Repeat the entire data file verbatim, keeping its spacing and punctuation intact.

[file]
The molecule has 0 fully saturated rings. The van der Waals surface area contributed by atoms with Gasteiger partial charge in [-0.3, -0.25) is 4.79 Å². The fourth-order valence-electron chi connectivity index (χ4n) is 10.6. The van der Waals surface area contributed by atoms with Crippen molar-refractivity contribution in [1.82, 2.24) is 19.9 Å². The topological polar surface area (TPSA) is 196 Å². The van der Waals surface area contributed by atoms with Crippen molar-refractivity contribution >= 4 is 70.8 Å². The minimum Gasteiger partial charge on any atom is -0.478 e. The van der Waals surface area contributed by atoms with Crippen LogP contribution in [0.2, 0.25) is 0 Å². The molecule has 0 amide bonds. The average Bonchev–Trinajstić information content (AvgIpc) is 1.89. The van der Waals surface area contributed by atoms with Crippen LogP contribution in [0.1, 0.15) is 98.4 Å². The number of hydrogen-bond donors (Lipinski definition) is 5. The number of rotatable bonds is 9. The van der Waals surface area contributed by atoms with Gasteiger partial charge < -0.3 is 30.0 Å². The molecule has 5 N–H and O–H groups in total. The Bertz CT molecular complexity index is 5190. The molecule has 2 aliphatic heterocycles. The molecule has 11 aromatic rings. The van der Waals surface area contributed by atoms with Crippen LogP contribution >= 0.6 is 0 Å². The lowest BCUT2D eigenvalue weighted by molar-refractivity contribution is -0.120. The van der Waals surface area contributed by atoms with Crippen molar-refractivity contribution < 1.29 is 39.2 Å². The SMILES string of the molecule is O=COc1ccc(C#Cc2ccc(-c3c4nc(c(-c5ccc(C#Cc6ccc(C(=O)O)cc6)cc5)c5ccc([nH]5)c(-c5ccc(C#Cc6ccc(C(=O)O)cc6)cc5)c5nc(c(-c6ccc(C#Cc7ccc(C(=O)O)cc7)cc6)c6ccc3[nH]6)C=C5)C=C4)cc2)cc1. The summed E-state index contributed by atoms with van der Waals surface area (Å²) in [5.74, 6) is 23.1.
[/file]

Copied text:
The molecule has 0 fully saturated rings. The van der Waals surface area contributed by atoms with Gasteiger partial charge in [-0.3, -0.25) is 4.79 Å². The fourth-order valence-electron chi connectivity index (χ4n) is 10.6. The van der Waals surface area contributed by atoms with Crippen molar-refractivity contribution in [1.82, 2.24) is 19.9 Å². The topological polar surface area (TPSA) is 196 Å². The van der Waals surface area contributed by atoms with Crippen molar-refractivity contribution >= 4 is 70.8 Å². The minimum Gasteiger partial charge on any atom is -0.478 e. The van der Waals surface area contributed by atoms with Crippen LogP contribution in [0.2, 0.25) is 0 Å². The molecule has 0 amide bonds. The average Bonchev–Trinajstić information content (AvgIpc) is 1.89. The van der Waals surface area contributed by atoms with Crippen LogP contribution in [0.1, 0.15) is 98.4 Å². The number of hydrogen-bond donors (Lipinski definition) is 5. The number of rotatable bonds is 9. The van der Waals surface area contributed by atoms with Gasteiger partial charge < -0.3 is 30.0 Å². The molecule has 5 N–H and O–H groups in total. The Bertz CT molecular complexity index is 5190. The molecule has 2 aliphatic heterocycles. The molecule has 11 aromatic rings. The van der Waals surface area contributed by atoms with Crippen LogP contribution >= 0.6 is 0 Å². The lowest BCUT2D eigenvalue weighted by molar-refractivity contribution is -0.120. The van der Waals surface area contributed by atoms with Crippen molar-refractivity contribution < 1.29 is 39.2 Å². The SMILES string of the molecule is O=COc1ccc(C#Cc2ccc(-c3c4nc(c(-c5ccc(C#Cc6ccc(C(=O)O)cc6)cc5)c5ccc([nH]5)c(-c5ccc(C#Cc6ccc(C(=O)O)cc6)cc5)c5nc(c(-c6ccc(C#Cc7ccc(C(=O)O)cc7)cc6)c6ccc3[nH]6)C=C5)C=C4)cc2)cc1. The summed E-state index contributed by atoms with van der Waals surface area (Å²) in [5.74, 6) is 23.1.